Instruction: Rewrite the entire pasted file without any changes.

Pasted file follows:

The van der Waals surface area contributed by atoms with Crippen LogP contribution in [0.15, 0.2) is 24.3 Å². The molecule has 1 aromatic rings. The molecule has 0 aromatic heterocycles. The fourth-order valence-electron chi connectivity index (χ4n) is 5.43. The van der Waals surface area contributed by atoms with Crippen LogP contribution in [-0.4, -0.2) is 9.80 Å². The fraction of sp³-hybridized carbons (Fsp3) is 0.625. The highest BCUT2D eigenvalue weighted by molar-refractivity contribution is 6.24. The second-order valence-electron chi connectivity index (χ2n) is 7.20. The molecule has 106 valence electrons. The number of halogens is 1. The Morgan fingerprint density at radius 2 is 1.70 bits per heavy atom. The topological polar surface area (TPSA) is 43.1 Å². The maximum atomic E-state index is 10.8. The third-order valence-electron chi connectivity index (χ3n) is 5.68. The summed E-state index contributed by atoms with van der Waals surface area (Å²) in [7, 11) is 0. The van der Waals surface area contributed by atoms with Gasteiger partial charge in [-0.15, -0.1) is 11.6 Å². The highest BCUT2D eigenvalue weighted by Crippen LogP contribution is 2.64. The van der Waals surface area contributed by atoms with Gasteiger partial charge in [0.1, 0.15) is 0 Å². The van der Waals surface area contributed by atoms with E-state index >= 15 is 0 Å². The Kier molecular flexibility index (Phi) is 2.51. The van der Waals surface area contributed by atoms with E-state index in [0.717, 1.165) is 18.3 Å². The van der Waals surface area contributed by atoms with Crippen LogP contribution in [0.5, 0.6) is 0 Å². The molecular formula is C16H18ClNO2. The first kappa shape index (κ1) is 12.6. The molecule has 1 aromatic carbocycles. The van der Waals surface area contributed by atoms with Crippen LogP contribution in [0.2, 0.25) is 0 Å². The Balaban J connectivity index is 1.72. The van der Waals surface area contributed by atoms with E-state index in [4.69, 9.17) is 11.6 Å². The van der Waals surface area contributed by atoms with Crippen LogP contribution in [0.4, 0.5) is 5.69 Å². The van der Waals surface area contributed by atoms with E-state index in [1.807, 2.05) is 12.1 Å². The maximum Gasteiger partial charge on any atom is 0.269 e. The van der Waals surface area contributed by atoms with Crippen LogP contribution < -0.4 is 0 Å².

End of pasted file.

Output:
The van der Waals surface area contributed by atoms with Crippen LogP contribution in [0.15, 0.2) is 24.3 Å². The molecule has 1 aromatic rings. The molecule has 0 aromatic heterocycles. The fourth-order valence-electron chi connectivity index (χ4n) is 5.43. The van der Waals surface area contributed by atoms with Crippen LogP contribution in [-0.4, -0.2) is 9.80 Å². The fraction of sp³-hybridized carbons (Fsp3) is 0.625. The highest BCUT2D eigenvalue weighted by molar-refractivity contribution is 6.24. The second-order valence-electron chi connectivity index (χ2n) is 7.20. The molecule has 106 valence electrons. The number of halogens is 1. The Morgan fingerprint density at radius 2 is 1.70 bits per heavy atom. The topological polar surface area (TPSA) is 43.1 Å². The maximum atomic E-state index is 10.8. The third-order valence-electron chi connectivity index (χ3n) is 5.68. The summed E-state index contributed by atoms with van der Waals surface area (Å²) in [7, 11) is 0. The van der Waals surface area contributed by atoms with Gasteiger partial charge in [-0.15, -0.1) is 11.6 Å². The highest BCUT2D eigenvalue weighted by Crippen LogP contribution is 2.64. The van der Waals surface area contributed by atoms with Gasteiger partial charge in [0.1, 0.15) is 0 Å². The van der Waals surface area contributed by atoms with E-state index >= 15 is 0 Å². The Kier molecular flexibility index (Phi) is 2.51. The van der Waals surface area contributed by atoms with E-state index in [0.717, 1.165) is 18.3 Å². The van der Waals surface area contributed by atoms with Crippen LogP contribution in [0.5, 0.6) is 0 Å². The molecular formula is C16H18ClNO2. The first kappa shape index (κ1) is 12.6. The molecule has 1 aromatic carbocycles. The van der Waals surface area contributed by atoms with Crippen LogP contribution in [0.2, 0.25) is 0 Å². The Balaban J connectivity index is 1.72. The van der Waals surface area contributed by atoms with E-state index in [4.69, 9.17) is 11.6 Å². The van der Waals surface area contributed by atoms with Crippen LogP contribution in [0.4, 0.5) is 5.69 Å². The van der Waals surface area contributed by atoms with E-state index in [1.807, 2.05) is 12.1 Å². The maximum Gasteiger partial charge on any atom is 0.269 e. The van der Waals surface area contributed by atoms with Crippen LogP contribution < -0.4 is 0 Å².